Originally Posted by Crazcarl
Thank you to everyone for their thoughts and opinions. The boat
is currently state registered in DE and will continue to be registered in DE. The current
owner has the registration
sticker, but it is not posted on the boat
. I am assuming this is correct, as a few states do not allow state registrations if USCG documented. Unfortunately, I have not called the office yet, but am currently thinking that if they did send me a notice somehow, that I can point out that the boat is not registered, nor am I registering it in FL and I can show them receipts from when I have moved the boat out of Florida
Carzcarl, hope you will enjoy many fine days of sailing. For Delaware registered vessels you must carry aboard the Certificate of Number [registration card] and display on both sides in the forward half of the boat the Validation Decals; as a USCG documented vessel you do NOT need to display the numbers on the bow. The Delaware vessel registration
remains a valid registration so long as the State of Delaware remains the vessels Principal Place of Use.
When a vessel is in use, the vessel’s registration card must be on board. Boaters stopped by Fish
& Wildlife Natural Resources Police who do not have a valid registration card on board may be issued a ticket. It is the responsibility of the vessel’s operator (not the owner) to be sure the vessel is registered, has all required safety equipment
, and that it is being operated in a safe manner.
A vessel must be registered in its “State of Principal Use.” That is the state on whose waters the vessel is used or to be used most during a calendar year [a defined term, in the Code of Federal Regulations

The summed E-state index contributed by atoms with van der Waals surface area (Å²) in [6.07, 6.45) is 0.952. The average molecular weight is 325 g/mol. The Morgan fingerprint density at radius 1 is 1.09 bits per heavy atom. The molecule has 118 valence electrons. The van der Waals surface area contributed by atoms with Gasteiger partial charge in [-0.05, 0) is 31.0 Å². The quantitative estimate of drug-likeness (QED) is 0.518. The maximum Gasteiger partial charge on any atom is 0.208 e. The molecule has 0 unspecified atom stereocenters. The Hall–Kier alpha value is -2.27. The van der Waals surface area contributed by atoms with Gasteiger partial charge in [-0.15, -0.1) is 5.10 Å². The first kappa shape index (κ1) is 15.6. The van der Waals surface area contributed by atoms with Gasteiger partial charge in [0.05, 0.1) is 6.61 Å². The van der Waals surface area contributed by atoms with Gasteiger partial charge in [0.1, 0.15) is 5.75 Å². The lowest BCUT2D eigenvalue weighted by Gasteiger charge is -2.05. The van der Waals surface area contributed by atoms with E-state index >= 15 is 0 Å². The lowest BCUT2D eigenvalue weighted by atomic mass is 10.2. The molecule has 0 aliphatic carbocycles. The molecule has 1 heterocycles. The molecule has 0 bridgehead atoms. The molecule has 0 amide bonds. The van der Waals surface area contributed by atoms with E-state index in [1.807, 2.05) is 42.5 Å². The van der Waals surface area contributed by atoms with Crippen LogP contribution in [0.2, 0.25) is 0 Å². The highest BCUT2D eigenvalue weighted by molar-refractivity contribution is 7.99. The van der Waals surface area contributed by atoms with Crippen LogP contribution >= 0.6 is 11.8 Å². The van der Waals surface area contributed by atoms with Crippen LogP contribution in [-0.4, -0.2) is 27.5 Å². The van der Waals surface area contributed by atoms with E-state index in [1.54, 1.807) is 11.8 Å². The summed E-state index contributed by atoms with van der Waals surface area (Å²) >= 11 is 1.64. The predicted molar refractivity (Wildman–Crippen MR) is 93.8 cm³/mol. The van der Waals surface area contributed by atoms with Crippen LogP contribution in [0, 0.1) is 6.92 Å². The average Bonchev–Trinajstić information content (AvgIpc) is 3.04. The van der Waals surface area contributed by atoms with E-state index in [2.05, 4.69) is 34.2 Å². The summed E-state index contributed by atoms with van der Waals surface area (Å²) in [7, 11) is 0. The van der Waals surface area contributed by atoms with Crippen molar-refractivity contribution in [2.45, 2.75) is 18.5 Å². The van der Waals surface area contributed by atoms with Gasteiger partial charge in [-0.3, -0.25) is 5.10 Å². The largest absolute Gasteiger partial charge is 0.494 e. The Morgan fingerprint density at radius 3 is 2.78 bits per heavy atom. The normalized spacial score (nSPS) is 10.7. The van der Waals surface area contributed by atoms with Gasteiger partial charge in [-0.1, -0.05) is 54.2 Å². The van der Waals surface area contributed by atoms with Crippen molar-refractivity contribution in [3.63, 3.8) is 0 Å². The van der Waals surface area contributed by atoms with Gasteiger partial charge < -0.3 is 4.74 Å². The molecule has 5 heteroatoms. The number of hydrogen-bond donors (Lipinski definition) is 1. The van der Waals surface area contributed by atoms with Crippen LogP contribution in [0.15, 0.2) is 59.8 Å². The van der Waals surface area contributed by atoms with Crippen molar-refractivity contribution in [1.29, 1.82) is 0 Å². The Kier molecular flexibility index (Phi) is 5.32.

33 CFR Section 173.3]. Delaware regulations
state that if the vessel is to be used, docked, or stowed on the waters of this State for over 60 consecutive days, Delaware is its “State of Principal Use.” If you use your boat for a period of consecutive days in another State then that other State will require that your vessel be registered in that State, that is to say the State of Principal Use can change during the calendar year by relocating the boat. The typical statutory time period for establishing a State as a State of Principal Use is either 60 or 90 consecutive days, at which time the original State of Principal Use can become invalid by the new actual usage in the other State.
If the boat is titled in another state [i.e., not documented by the USCG] the original title must be submitted and will be kept. If the boat comes from a registering state then the registration is required with a notarized bill of sale
. If the boat is new, the manufacturer’s original certificate of origin (MCO) must be submitted. All paperwork must include the vessel hull
identification number. If the boat is currently registered in Delaware, the old registration card is required with a notarized Bill of Sale
including a description of the boat. A notarized bill of sale is not needed if both buyer and seller appear in person with picture IDs.
Homemade boats must be registered at the Dover Office (initial registration only). Copies of invoices for materials, builder’s notarized statement with description and a picture of the vessel, and witness notarized statement regarding builder
and description of vessel must be provided.
In cases involving a deceased owner, registrants will need a copy of the Death Certificate, short form of the will stating the administrator, and if sold
, a notarized bill of sale from the estate.